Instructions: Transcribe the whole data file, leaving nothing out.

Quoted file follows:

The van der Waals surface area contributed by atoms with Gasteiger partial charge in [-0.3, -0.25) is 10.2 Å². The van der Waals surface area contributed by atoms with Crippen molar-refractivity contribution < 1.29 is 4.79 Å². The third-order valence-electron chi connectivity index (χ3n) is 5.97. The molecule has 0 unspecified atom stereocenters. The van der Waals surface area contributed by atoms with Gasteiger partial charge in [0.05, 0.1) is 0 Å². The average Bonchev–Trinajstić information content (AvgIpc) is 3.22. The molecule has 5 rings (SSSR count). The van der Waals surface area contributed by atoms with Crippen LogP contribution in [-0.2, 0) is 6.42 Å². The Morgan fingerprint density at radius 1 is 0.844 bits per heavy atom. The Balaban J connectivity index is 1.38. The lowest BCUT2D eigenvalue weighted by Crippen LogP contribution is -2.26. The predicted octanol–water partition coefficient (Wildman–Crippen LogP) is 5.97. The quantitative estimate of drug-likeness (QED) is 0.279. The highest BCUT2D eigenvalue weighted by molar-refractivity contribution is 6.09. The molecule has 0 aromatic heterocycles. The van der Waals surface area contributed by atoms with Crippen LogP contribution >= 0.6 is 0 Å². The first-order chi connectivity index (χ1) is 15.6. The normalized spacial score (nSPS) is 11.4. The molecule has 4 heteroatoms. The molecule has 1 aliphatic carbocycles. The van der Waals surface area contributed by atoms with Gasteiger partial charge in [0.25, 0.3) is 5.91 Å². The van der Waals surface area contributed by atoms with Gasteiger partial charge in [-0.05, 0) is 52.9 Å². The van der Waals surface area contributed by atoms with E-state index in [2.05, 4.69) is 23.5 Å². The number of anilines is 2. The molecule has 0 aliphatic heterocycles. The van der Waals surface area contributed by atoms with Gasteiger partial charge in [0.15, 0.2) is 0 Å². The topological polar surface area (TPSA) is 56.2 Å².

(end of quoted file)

The van der Waals surface area contributed by atoms with Gasteiger partial charge in [-0.3, -0.25) is 10.2 Å². The van der Waals surface area contributed by atoms with Crippen molar-refractivity contribution < 1.29 is 4.79 Å². The third-order valence-electron chi connectivity index (χ3n) is 5.97. The molecule has 0 unspecified atom stereocenters. The van der Waals surface area contributed by atoms with Gasteiger partial charge in [0.05, 0.1) is 0 Å². The average Bonchev–Trinajstić information content (AvgIpc) is 3.22. The molecule has 5 rings (SSSR count). The van der Waals surface area contributed by atoms with Crippen LogP contribution in [-0.2, 0) is 6.42 Å². The Morgan fingerprint density at radius 1 is 0.844 bits per heavy atom. The Balaban J connectivity index is 1.38. The lowest BCUT2D eigenvalue weighted by Crippen LogP contribution is -2.26. The predicted octanol–water partition coefficient (Wildman–Crippen LogP) is 5.97. The quantitative estimate of drug-likeness (QED) is 0.279. The highest BCUT2D eigenvalue weighted by molar-refractivity contribution is 6.09. The molecule has 0 aromatic heterocycles. The van der Waals surface area contributed by atoms with Crippen LogP contribution >= 0.6 is 0 Å². The first-order chi connectivity index (χ1) is 15.6. The normalized spacial score (nSPS) is 11.4. The molecule has 4 heteroatoms. The molecule has 1 aliphatic carbocycles. The van der Waals surface area contributed by atoms with Gasteiger partial charge in [0.25, 0.3) is 5.91 Å². The van der Waals surface area contributed by atoms with Gasteiger partial charge in [-0.05, 0) is 52.9 Å². The van der Waals surface area contributed by atoms with E-state index in [2.05, 4.69) is 23.5 Å². The number of anilines is 2. The molecule has 0 aliphatic heterocycles. The van der Waals surface area contributed by atoms with Gasteiger partial charge in [0.15, 0.2) is 0 Å². The topological polar surface area (TPSA) is 56.2 Å².